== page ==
Brisbane Local Food

Growing local

I have found some interesting information and a supplier who is based in Gin Gin, Queensland. I am not sure how his prices compare to others but he does have a variety of species in his mix.

Compost Worms and Farms

OUR COMPOST WORMS:: Kookaburra Worm Farms

Kookaburra Worm Farms, Catchall Crawlers, European Nightcrawler, Dendrobaena Veneta, Dendro’s, Scrub worms, Little Rotter, Worm Farm

Our Compost Worms consist of a mix of up to 5 species.
They are:  

1. Tigers - Eisenia Fetida

2. Reds - Eisenia Andrei

3. Blues - Perionix Excavatus/Spenceralia

4. Gardeners Friend or Cod Worms - Amynthus Sp.

5. European Night Crawlers or Catchall Crawlers - Eisenia Hortensis or Dendrobaena Veneta

We are the only worm farm in Australia that includes Gardeners Friend Worms and European Night Crawlers in its compost worm mix.
The reason that we use up to 5 species of worms in our compost worms mix is because some species do better in warmer weather, whilst other species do best in colder weather. By combining all of these species your worm farm will work more consistently througout the different seasons of the year and be overall a more robust worm farm.

These 2 worm species are the most commonly used worms for composting in the world. They are generally good at all aspects of vermiculture. They breed quickly (1 worm will produce 9 worms per week under ideal conditions), they eat virtually all dead organic matter that they can fit in their mouths, they make reasonable fishing bait and they survive well under both hot and cold conditions, although the tigers and reds will slow their breeding in bedding temperatures over 25 degrees C.

These are the ideal allrounder worms. On the downside, they don't grow much over 50mm long.

Also known as Spenceralia, an Australian native, this worm species is the fastest breeding worm in general composting use (1 worm will produce 18 worms per week under ideal conditions). This worm also eats faster than any other worm we have come across. If you want to convert organic waste into worm compost in as short a time as possible, then you can't beat this worm. On the downside this worm prefers warmer climates and is likely to crawl from its bedding if conditions are not right for it. The Indians can grow up to 150mm long.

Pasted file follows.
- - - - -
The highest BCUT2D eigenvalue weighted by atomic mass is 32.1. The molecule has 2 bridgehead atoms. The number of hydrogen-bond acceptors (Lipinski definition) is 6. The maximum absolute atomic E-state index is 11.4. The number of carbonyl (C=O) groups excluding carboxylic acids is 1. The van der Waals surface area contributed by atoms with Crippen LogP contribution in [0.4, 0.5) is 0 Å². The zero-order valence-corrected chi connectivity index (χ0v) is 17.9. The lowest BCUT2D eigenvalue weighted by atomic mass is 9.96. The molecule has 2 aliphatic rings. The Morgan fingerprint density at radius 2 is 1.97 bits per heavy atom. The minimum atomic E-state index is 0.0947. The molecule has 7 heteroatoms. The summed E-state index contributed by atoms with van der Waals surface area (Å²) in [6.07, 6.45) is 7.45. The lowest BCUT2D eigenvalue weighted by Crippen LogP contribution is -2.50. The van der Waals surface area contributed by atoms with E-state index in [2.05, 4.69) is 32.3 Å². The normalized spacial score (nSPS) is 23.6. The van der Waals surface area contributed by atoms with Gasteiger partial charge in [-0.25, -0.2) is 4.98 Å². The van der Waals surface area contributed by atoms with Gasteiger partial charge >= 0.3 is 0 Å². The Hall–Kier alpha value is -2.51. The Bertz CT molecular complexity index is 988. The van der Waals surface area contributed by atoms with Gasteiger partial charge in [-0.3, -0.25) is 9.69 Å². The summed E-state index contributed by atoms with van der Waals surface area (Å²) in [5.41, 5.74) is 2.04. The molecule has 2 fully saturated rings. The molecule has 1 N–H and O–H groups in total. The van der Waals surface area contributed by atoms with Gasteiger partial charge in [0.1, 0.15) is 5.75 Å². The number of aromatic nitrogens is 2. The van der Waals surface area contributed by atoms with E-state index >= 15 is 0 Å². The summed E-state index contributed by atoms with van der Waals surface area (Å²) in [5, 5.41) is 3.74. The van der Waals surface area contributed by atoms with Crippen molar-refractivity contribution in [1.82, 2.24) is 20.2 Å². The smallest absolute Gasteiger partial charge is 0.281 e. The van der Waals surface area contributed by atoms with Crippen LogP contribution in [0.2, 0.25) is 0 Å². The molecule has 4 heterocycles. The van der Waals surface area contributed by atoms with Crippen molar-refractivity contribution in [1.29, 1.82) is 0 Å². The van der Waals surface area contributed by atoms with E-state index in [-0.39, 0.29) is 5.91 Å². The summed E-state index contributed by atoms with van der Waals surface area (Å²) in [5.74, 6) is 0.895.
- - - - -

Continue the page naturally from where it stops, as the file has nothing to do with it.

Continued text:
After talking to some fisho's we now understand that the Indians make quite good fishing bait, being very active on the hook and very attractive to native fish.

The Gardeners Friend or Cod worms are even larger than the Africans and are the best soil-structure builders. This worm is a true earthworm and we believe it to be an Australian native. It prefers to live in soil rather than compost. (Pictured on the right, a couple of Gardeners Friend or Cod worms)  Gardeners Friends Worms comparison

We have been extremely impressed with the ability of this worm to build wonderful soil structure creating a truly aggregated soil. These worms appear to prefer to eat the worm cast produced by the compost worms. They then take this worm cast and deposit it along the tunnels that they make, deeper within the soil profile. The soil they build is like swiss cheese. Full of well defined tunnels zig-zagging underground, lined with nutrient rich worm cast. These tunnels are the ideal pathways for plant roots to follow as well as allowing water to percolate through, allowing for thorough wetting of the soil profile. The Gardeners Friend or Cod worms are probably also the best fishing worm in Australia being extremely lively and very tough on the hook. On the downside these worms are slow to multiply and are difficult to breed.

These worms are new to commercial production in Australia with Kookaburra Worm Farms being one of the first and certainly the largest producers. These worms have an enviable reputation throughout Europe and the America's as being one of the finest fishing bait worms available.

Don't be fooled by their medium size or their stripey red colouring. These are definetly not overgrown Tigers. They are scientifically called the Eisenia Hortensis or Dendrobaena Veneta worm. We have done extensive fishing trials with these worms and have consistently caught far greater numbers and varieties of fish. One controlled trial showed that African Night Crawlers caught 2 fish, Cod worms caught 6 fish and the Catchalls caught 36 fish, using 2 identically rigged rods, fished in the same spot over the same period of time.

They work equally well in saltwater and freshwater. Typical species caught with these worms include Bream, Whiting, Flathead, Estuary Cod, Javelin Fish, Trout, Murray Cod, Yellow Belly, Silver Perch, Australian Bass, Catfish, Carp etc.

For small scale domestic worm farms like the "Reln Worm Farm", "Can-O-Worms" or "Tumbleweed Worm Farm", we recommend initial stocking rates of 1000 worms per household member. So if you have 4 members in your household, your worm farm would work best with 4000 worms.

Stocking with smaller numbers of compost worms will still be ok, but it will take longer for your worm farm to start recycling your organic waste efficiently.

We breed and supply our compost worm products as a MIX of compost worms, containing up to 5 species of worm. This mix is naturally subject to some slight seasonal variation. Our compost worm products are suitable for a variety of applications, and are suitable for a variety of climates.

We have TWO types of packs for our compost worms: